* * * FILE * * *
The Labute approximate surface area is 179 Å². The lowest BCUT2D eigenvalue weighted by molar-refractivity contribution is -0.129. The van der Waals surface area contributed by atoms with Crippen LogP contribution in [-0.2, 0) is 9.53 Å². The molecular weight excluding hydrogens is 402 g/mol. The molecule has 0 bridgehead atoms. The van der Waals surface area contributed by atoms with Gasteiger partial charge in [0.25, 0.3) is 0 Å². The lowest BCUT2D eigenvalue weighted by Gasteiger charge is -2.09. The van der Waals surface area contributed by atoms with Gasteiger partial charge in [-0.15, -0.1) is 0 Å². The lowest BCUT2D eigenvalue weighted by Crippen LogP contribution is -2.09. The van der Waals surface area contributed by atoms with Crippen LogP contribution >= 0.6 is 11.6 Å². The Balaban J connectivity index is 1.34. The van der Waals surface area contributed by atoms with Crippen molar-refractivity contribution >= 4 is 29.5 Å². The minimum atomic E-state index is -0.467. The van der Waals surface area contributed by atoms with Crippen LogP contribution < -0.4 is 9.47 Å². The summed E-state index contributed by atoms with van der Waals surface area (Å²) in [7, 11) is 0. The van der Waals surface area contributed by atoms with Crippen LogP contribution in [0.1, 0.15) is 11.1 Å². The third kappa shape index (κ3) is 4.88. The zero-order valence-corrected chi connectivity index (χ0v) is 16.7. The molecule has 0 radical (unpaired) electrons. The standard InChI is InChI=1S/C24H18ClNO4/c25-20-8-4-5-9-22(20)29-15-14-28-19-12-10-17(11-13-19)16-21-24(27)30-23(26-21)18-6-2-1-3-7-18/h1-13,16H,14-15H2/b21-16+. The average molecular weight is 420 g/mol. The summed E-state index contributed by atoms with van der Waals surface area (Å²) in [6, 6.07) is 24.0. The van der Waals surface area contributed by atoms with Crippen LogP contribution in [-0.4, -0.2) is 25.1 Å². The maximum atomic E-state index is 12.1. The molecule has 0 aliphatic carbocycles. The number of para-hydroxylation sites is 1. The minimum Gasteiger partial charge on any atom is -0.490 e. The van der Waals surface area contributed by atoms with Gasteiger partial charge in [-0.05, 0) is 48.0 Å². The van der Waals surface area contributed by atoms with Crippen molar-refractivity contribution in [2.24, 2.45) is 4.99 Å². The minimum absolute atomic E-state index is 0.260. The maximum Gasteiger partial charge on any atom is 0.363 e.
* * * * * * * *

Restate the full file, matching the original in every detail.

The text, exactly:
The Labute approximate surface area is 179 Å². The lowest BCUT2D eigenvalue weighted by molar-refractivity contribution is -0.129. The van der Waals surface area contributed by atoms with Crippen LogP contribution in [-0.2, 0) is 9.53 Å². The molecular weight excluding hydrogens is 402 g/mol. The molecule has 0 bridgehead atoms. The van der Waals surface area contributed by atoms with Gasteiger partial charge in [0.25, 0.3) is 0 Å². The lowest BCUT2D eigenvalue weighted by Gasteiger charge is -2.09. The van der Waals surface area contributed by atoms with Gasteiger partial charge in [-0.15, -0.1) is 0 Å². The lowest BCUT2D eigenvalue weighted by Crippen LogP contribution is -2.09. The van der Waals surface area contributed by atoms with Crippen LogP contribution >= 0.6 is 11.6 Å². The Balaban J connectivity index is 1.34. The van der Waals surface area contributed by atoms with Crippen molar-refractivity contribution >= 4 is 29.5 Å². The minimum atomic E-state index is -0.467. The van der Waals surface area contributed by atoms with Crippen LogP contribution < -0.4 is 9.47 Å². The summed E-state index contributed by atoms with van der Waals surface area (Å²) in [7, 11) is 0. The van der Waals surface area contributed by atoms with Crippen LogP contribution in [0.1, 0.15) is 11.1 Å². The third kappa shape index (κ3) is 4.88. The zero-order valence-corrected chi connectivity index (χ0v) is 16.7. The molecule has 0 radical (unpaired) electrons. The standard InChI is InChI=1S/C24H18ClNO4/c25-20-8-4-5-9-22(20)29-15-14-28-19-12-10-17(11-13-19)16-21-24(27)30-23(26-21)18-6-2-1-3-7-18/h1-13,16H,14-15H2/b21-16+. The average molecular weight is 420 g/mol. The summed E-state index contributed by atoms with van der Waals surface area (Å²) in [6, 6.07) is 24.0. The van der Waals surface area contributed by atoms with Crippen LogP contribution in [-0.4, -0.2) is 25.1 Å². The maximum atomic E-state index is 12.1. The molecule has 0 aliphatic carbocycles. The number of para-hydroxylation sites is 1. The minimum Gasteiger partial charge on any atom is -0.490 e. The van der Waals surface area contributed by atoms with Gasteiger partial charge in [-0.05, 0) is 48.0 Å². The van der Waals surface area contributed by atoms with Crippen molar-refractivity contribution in [2.24, 2.45) is 4.99 Å². The minimum absolute atomic E-state index is 0.260. The maximum Gasteiger partial charge on any atom is 0.363 e.